Rauha, a recent board game published by GRRRE Games, entrusts the players to use their powers to create a bountiful, harmonious land filled with life energy. It’s a tall order, but nothing you can’t handle.
Designed by Johannes Goupy and Théo Rivière, recognizable from Nautilus Island fame the Rauha board game combines elements of drafting, set collection, and combos as you attempt to fill up your board with biomes and be the most successful at your crucial task
So prepare to get your hands dirty as we shape this land in Rauha!
The turn sequence in the Rauha board game is very simple. Each turn you will be drafting Biomes from an alternating stack to the left or right of you. Then, you will either place that card onto your Player board or discard it, and both are advantageous for their own reasons.
If you choose to place the Biome card onto your board, you must pay any costs associated with that card. This could be a placement restriction or a Crystal cost, while some cards are entirely free. On the other hand, discarding the card lets you either take 4 Crystals or place a spore on a Biome that doesn’t have one yet.
Spores are the mechanic that takes this game and amps it up to the next level. At the end of every turn, you activate the row or column that has your Avatar token in it. However, you can also activate any Biomes that also have a spore on them, which will contribute to a cumulative benefit as the game goes on.
Eventually you’ll be drafting from Age II cards instead of Age I, which offer a different mix of cards that are more geared towards civilization instead of natural restoration. Once your Avatar makes it back to the beginning of the Player Mat, the game ends and the final scores are tallied.
Staking Our C.L.A.I.M. on Rauha!
Just to kick things off about Rauha‘s components, I’d like to point out that the layout of the board and Divine Entities makes the game really stand out on the table. We live in a world that contains a hefty number of rectangular boards, and the way everything slots together is really pleasing, especially with the global reminders in the middle of the scoring for everyone to see.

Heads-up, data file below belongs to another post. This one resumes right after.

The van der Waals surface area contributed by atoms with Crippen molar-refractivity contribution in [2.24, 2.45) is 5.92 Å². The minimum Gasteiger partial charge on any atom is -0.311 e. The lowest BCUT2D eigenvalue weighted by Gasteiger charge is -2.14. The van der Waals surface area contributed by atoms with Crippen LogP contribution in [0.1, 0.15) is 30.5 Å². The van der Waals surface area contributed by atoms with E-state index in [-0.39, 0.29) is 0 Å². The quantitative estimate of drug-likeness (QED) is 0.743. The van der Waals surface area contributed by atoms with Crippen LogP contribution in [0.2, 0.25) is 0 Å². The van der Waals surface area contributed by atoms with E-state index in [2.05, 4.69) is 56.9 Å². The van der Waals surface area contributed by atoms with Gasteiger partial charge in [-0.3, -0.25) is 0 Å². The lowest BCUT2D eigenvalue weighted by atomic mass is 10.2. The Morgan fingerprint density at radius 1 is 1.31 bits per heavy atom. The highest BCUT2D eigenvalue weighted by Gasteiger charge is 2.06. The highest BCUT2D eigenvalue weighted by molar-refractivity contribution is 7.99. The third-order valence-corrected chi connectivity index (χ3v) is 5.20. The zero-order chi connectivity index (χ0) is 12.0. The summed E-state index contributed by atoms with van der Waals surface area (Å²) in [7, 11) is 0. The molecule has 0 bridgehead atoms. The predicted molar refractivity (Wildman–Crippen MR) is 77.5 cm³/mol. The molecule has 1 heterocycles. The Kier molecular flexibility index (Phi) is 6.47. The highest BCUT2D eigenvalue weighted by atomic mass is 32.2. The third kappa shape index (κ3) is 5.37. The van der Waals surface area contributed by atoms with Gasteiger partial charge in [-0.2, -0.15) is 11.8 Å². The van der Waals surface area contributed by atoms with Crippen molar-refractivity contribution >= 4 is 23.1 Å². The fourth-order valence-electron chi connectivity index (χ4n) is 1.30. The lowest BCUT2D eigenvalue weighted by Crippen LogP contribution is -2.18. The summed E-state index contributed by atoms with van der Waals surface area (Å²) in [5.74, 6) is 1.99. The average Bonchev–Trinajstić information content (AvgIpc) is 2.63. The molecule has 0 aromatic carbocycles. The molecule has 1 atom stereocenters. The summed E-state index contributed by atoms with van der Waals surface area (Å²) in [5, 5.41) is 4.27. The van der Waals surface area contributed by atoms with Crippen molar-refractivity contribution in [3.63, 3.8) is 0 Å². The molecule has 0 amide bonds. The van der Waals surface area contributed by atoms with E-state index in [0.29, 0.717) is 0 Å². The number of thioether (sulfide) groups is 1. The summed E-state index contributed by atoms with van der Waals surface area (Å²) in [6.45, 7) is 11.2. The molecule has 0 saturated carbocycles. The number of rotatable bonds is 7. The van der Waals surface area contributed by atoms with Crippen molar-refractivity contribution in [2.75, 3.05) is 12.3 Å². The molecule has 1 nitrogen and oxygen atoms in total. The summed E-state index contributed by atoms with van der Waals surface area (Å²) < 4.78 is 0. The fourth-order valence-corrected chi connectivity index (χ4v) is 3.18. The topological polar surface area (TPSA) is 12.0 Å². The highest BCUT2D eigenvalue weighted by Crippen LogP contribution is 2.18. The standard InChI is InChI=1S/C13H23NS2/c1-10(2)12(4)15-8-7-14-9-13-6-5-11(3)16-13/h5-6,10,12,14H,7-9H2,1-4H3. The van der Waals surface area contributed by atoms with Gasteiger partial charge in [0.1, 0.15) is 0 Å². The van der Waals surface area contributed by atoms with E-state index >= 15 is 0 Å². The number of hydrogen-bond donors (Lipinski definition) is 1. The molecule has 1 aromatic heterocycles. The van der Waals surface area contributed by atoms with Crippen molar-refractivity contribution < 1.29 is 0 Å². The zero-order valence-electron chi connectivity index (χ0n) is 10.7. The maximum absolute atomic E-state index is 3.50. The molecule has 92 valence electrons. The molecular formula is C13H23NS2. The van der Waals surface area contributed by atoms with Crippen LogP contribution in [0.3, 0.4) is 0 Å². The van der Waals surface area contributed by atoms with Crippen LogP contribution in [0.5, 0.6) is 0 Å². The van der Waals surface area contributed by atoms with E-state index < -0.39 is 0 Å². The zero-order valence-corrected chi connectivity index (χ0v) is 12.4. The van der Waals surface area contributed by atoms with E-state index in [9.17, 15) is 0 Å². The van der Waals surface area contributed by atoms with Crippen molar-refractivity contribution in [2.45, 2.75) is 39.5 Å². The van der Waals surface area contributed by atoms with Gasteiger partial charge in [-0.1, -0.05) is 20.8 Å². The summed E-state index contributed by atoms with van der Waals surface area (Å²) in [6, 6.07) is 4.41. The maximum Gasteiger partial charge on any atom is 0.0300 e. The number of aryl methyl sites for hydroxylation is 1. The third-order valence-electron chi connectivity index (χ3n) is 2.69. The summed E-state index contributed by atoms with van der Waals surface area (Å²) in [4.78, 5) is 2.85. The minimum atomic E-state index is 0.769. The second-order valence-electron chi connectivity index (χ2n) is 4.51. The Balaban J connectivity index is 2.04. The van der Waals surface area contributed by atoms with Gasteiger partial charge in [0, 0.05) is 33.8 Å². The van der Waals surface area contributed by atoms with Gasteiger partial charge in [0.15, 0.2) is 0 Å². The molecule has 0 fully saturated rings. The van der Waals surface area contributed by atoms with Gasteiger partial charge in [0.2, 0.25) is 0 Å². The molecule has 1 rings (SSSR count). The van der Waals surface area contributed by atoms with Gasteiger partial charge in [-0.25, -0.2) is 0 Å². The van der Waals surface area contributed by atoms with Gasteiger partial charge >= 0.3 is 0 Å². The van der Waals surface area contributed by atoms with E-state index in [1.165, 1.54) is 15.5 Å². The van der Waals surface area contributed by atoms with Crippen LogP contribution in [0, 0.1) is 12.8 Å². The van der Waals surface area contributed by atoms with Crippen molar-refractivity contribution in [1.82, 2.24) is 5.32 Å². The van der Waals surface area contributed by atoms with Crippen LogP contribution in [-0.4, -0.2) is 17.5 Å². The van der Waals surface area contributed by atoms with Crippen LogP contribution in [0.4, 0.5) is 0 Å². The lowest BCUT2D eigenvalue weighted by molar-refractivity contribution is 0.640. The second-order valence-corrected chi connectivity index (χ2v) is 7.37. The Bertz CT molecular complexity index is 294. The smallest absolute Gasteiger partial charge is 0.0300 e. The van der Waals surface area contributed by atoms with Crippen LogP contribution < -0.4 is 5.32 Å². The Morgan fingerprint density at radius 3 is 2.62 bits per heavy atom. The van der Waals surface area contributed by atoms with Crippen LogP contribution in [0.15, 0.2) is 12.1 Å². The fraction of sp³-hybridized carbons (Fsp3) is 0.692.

I also really like the Spore tokens, which are double-sided wooden discs that are designed that way to aid in scoring. That way, you can flip them over as you score so that you prevent yourself from scoring the same tile twice.
All of the cardboard chits for the crystals are perfectly fine, and the square Biome cards are my favorite kind of card to use (looking at you, Wild Space). I also appreciate the notches in the player boards for the Avatar tokens, which help keep track of the current turn. All in all, I’m very happy with the components for Rauha.
There’s actually a decent breadth of strategy in Rauha, mainly centered around claiming the Divine Entities’ powers, dealing with Water, and proper utilization of spores. The Divine Entities are awarded when you complete a row or column of a given set, and offer a variety of useful benefits like earning crystals, gaining extra points for every Spore, or counting as additional Water Sources. If you time these right, you can upend someone’s careful drafting strategy by claiming the Entity right after they earned it.
Water Sources are sort of a passive icon on the Biomes for you to keep track of. Every Scoring Phase, you earn points by comparing the number of Sources you have to the number that the person with the fewest has. Concentrating on Water can be huge if one person is punting it, but has less impact when everybody is relatively equal.